Modern Web Development - Part 4
This is the fourth of ten parts of this blog post. The topics will be:
- 1: A New World
- 3: A Better CSS
- 4: Debugging (This Article)
- 5: Joy and Pain of jQuery Plugins
- 6: Packaging Assets
- 7: Distributed Version Control
- 8: Working with Facebook
- 9: Mobile Pages
- 10: Deploying to the Cloud (upcoming)
I’ve had Visual Studio open constantly on a laptop for the better part of ten years (and fifteen if you count Visual C++). I am used to setting breakpoints inside of the Visual Studio editor and pressing F5 to see what is happening.
The other problem with Visual Studio debugging is that code isn’t all I want to debug. I also want to debug CSS and that is just plain nasty in Visual Studio (and don’t tell me to use Expression Web…really). So what’s a web dev to do?
The trick is to use the browser to debug. But which browser? All of them. The fact of the matter is that when you’re doing web development, you’re going to need to test your code with all four major browsers:
- Internet Explorer
- Opera (ok, just kidding…)
I don’t test every page as I develop on all four, but once I get testers, I need all four browsers installed for when stuff doesn’t work right on a particular browser.
Getting Prepared for Debugging
Before you start, I suggest you go and get the Default Browser Switcher in the Extension Manager:
This extension will let you switch the default browser by just clicking on the toolbar:
As you can see above, I have this set to Firefox as I find that to be the easiest of the browsers to debug with. Honestly, most of the browsers are close in functionality now and some people really like the Chrome debugging experience (or even the IE one is passable), but I’ll focus on Firefox.
In Chrome, the tools are built-in but in Firefox I use the tried and true Firebug. To follow along you may need to install it. You can do this in the Add-ons option in the menu in Firefox:
Once you have Firebug installed, it will add a button to the top right of Firefox (or hitting F12 will make it appear):
Once you open Firebug, it attaches to the bottom of the browser (though you can move it or open it in a different window). A common approach is to keep it on one monitor and your browser on another if you’re using more than one monitor. I’m not, so it usually looks like this:
To get started, let’s begin in the Script tab. Once you select the script tag, you can use the dropdown to pick which script to open:
For example, I can pick the Home.Index.js file and use the mouse to click on the line inside the click handler:
This should feel like it does in Visual Studio. At that point you can just click on the button and the breakpoint will stop as expected. You can see the code stop on the right line and even see and set Watches on the right side:
So you might be wondering, why not just do this in Visual Studio. The cool part is that if you find a problem, change it in Visual Studio and just hit F5 (to refresh the browser) and you’ll test the change. I have found that this workflow makes work really fast (for you VB6 guys, you’re all nodding your head). It’s pretty close to edit and continue ;)
While some people feel like CSS is a black art, using the browser can make this much easier. While in Firebug, go to the HTML tab. You can use the Element Chooser to help with this process (highlighted below):
The element chooser let’s you hover over your page and it will select the element in the HTML window for you. That will navigate to the part of the DOM that is under the cursor. This makes is relatively easy to find elements in the DOM. With the element chosen, you can see the style to the right of the window. This will show you not only the properties that the styles set for the element, but it will show you where they came from. For example, if I select the main section, I can see full style inheritance:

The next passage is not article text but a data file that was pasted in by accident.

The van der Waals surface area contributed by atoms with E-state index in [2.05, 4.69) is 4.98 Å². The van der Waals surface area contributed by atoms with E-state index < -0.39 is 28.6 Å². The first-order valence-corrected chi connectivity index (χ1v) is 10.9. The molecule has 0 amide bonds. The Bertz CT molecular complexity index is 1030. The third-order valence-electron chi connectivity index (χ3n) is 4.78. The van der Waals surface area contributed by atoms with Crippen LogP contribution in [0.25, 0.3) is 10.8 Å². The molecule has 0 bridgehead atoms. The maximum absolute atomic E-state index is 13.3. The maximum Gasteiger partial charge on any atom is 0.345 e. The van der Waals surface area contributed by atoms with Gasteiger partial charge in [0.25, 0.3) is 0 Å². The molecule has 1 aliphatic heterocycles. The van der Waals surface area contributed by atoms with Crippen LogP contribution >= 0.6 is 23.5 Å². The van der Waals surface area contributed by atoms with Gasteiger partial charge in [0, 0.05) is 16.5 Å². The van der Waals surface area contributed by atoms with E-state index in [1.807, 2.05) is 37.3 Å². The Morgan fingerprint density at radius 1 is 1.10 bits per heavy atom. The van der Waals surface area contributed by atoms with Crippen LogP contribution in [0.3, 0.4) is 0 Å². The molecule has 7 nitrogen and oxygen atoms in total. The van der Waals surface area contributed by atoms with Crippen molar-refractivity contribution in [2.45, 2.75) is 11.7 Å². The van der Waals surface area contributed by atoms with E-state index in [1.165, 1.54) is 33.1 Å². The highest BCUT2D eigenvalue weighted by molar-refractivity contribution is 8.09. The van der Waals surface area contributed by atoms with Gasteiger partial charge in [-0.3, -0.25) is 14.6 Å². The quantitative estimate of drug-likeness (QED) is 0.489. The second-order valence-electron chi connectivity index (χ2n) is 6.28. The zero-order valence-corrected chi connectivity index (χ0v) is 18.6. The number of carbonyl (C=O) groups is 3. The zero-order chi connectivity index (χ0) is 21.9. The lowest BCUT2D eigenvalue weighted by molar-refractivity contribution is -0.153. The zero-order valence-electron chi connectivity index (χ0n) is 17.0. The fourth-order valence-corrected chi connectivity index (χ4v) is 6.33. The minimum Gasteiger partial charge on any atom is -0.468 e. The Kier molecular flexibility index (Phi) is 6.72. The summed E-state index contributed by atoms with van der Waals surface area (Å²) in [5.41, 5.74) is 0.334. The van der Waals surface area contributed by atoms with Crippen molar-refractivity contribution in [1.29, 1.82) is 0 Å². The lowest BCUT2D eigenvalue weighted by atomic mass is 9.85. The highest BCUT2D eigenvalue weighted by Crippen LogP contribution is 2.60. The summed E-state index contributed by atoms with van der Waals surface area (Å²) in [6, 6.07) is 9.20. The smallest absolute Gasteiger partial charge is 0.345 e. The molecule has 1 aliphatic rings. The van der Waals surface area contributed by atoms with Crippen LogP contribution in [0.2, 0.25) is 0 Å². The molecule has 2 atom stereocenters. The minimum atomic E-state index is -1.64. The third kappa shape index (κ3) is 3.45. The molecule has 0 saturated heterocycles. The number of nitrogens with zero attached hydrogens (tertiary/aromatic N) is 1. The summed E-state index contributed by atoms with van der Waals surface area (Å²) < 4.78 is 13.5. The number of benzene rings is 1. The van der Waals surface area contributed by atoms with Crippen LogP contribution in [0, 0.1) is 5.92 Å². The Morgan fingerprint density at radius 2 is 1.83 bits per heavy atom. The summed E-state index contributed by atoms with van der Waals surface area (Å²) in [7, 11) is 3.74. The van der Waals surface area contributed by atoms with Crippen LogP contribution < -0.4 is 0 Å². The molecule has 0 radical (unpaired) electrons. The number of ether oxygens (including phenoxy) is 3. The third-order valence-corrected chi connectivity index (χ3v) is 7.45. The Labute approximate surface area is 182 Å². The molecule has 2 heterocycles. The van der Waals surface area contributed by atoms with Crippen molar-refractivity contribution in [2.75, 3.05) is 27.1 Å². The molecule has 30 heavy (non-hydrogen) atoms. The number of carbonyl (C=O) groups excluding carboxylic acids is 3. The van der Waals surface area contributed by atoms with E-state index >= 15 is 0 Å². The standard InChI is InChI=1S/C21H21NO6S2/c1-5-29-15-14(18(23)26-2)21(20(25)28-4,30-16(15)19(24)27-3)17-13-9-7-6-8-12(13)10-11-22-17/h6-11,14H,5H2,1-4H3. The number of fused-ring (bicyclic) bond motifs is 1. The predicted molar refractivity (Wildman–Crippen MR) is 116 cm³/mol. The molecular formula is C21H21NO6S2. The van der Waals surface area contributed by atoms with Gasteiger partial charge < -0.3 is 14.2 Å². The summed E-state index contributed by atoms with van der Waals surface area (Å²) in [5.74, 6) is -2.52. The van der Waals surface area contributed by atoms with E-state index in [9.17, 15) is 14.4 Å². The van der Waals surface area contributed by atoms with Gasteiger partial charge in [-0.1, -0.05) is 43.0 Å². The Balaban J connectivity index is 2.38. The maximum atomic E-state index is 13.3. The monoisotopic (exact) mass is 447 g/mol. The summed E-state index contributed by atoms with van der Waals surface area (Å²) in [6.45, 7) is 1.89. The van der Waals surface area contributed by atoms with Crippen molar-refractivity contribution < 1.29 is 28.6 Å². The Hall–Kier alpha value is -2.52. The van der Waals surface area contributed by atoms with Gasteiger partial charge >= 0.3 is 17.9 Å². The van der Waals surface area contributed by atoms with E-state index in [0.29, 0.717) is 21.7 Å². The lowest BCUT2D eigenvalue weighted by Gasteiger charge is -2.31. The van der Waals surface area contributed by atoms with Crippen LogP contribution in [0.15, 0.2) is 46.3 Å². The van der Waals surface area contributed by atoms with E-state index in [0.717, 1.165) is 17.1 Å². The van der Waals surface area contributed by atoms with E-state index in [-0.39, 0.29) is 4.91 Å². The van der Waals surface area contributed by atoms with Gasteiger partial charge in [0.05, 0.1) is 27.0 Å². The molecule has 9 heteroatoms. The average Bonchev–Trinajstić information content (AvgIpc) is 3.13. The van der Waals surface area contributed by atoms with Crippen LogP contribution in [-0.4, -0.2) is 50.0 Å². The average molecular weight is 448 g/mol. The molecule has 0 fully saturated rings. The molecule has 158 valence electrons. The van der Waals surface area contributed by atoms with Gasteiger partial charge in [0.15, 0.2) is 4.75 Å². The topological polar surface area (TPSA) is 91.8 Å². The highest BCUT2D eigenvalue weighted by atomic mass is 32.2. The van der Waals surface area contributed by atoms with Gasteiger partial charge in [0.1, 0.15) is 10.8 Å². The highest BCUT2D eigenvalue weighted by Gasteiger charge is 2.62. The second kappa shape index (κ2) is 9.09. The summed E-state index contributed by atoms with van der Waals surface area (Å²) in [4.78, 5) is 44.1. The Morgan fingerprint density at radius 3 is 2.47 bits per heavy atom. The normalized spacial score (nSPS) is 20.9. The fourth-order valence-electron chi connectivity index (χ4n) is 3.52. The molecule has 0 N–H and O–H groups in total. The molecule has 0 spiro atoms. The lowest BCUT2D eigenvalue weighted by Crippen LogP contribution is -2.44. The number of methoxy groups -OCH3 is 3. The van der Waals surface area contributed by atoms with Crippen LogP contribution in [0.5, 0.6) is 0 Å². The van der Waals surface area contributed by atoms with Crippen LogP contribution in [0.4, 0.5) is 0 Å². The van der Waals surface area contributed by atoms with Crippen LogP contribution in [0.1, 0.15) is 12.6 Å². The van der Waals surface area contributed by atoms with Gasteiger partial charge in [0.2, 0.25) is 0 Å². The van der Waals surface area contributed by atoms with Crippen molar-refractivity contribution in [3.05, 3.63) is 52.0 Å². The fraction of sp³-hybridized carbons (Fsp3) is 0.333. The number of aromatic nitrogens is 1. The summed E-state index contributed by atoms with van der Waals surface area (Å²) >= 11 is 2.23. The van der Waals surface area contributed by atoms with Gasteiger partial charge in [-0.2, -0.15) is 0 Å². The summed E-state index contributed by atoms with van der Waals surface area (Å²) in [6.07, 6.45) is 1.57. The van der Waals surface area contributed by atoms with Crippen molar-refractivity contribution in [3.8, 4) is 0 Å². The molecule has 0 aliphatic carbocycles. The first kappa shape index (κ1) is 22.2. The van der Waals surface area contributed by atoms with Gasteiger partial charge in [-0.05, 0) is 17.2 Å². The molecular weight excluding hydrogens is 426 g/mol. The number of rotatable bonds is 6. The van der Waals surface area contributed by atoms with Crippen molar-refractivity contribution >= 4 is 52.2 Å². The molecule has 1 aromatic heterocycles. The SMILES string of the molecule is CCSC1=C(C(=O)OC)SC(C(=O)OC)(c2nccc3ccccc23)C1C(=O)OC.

Most of the style comes from the #main-section rule in the Home.Index.css file, but then it uses the display property from the section rule in the Site.css, etc. This will show you where the properties are really coming from. When you see that some properties struck out, that means that further cascaded styles have overridden the value.
The really cool thing about this pane is that you can actually just edit the values and see them change in the browser. This means that I can manipulate the style in real-time. This is how I tweak most of my CSS. I change the CSS here and then just copy it into the CSS file when it’s what I want. You can select the values and change them by typing or using the arrow keys to change the values. In addition, you can add new values or disable values as you play with the values. You can see it work here:
The last common use for Firebug has been to debug what networking is happening in the browser. If you click on the “Net” tab, you can see all the requests (the page, images and network/ajax calls):
For example, on the Contact page, when I submit the form, I can see the “POST” at the top of the list. Notice the + sign. When you open it you can interrogate the Headers, post, response and cache:
You can even resend the network call if you need to quickly test a scenario (useful if the request requires a lot of steps to achieve):
Remember that since this is just a browser app, you can make changes to the code, recompile and just hit resend to test your code change. This is much easier than breakpoints in Visual Studio in my opinion.
Wrapping It Up
I know for some of you that debugging outside of Visual Studio is going to feel weird and perhaps like cheating, but once you get comfortable with it, you’ll see that the development process is going to be faster and perhaps even more enjoyable!
What do you think?